Category:  Destination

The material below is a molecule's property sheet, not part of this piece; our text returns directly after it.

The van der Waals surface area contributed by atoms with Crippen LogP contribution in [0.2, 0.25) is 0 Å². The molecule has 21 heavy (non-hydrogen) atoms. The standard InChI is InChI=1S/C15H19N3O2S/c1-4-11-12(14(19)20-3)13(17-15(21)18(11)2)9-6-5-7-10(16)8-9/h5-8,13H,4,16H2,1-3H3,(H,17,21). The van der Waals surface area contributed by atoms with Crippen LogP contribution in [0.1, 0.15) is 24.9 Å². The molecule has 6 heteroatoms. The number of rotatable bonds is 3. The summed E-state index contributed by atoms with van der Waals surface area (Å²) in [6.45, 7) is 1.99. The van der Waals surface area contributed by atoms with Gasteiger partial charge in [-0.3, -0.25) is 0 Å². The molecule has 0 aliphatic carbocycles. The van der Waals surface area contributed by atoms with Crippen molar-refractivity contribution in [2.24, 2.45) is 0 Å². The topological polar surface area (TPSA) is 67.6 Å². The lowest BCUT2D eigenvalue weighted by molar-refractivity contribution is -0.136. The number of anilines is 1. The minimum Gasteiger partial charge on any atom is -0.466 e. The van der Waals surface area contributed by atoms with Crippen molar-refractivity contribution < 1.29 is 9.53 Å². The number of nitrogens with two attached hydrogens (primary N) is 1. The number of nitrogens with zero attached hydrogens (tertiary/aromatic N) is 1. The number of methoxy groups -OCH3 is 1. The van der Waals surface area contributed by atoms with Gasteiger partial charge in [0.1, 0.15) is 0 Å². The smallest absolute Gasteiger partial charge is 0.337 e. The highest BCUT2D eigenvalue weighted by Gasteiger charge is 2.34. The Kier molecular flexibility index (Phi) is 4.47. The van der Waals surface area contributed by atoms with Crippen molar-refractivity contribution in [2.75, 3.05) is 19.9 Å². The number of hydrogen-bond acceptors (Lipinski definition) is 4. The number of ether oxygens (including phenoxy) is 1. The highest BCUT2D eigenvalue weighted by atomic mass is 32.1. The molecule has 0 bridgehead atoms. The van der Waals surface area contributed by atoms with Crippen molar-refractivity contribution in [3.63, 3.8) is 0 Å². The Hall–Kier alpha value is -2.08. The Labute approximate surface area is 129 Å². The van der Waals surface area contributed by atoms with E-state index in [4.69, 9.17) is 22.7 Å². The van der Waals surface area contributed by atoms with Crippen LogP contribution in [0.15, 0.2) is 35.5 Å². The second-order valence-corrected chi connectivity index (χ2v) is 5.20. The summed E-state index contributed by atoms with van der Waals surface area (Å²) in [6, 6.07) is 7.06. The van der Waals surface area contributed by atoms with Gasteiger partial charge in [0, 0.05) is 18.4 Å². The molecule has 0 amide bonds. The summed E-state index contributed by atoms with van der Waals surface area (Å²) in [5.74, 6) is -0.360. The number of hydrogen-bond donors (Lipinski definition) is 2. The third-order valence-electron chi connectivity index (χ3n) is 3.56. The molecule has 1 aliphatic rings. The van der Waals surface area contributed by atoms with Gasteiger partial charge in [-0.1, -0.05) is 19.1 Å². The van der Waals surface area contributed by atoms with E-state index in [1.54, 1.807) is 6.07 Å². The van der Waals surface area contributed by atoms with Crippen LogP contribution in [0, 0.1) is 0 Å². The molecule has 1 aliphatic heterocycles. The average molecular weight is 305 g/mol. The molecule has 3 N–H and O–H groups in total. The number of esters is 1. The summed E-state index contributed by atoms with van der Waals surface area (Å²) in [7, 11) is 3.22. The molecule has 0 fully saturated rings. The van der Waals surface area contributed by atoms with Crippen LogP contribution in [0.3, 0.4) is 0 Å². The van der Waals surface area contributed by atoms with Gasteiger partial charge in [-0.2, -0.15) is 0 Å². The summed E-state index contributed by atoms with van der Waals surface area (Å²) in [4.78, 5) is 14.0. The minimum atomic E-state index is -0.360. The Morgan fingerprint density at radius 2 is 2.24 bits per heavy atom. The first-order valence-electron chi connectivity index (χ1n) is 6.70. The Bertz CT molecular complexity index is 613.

Kapunda is a town on the light river and near the Barossa Valley in South Australia. It was established after a discovery in 1842 of significant copper deposits. The southern entrance to the town has been dominated since 1988 by the 8-metre-tall statue of map Kernow, a traditional cornish miner. The statue was destroyed by a fire on the morning of 1 June 2006 but has since been rebuilt by its creator, ben van Zetten. The corporate town of Kapunda was established in 1865 to form a local governing body for the township and the district council of Kapunda was established the following year to govern the surrounds. Kapunda had a strong catholic community and saint mary MacKillop visited and established a convent there. St john's reformatory for girls operated from 1897 to 1909. Kapunda is famous as the home of Sir Sidney Kidman. He was a major cattle pastoralist who at one time owned 68 properties with a total area larger than the British isles. He held annual horse sales at Kapunda with up to 3,000 horses sold during the week. His house, Eringa, was donated to the education department and is still used as the administration building for Kapunda high school. The Kapunda historical society runs a museum housed in the historic baptist church building, constructed in 1866. Kapunda was home to several notable manufacturers of farm and mining machinery

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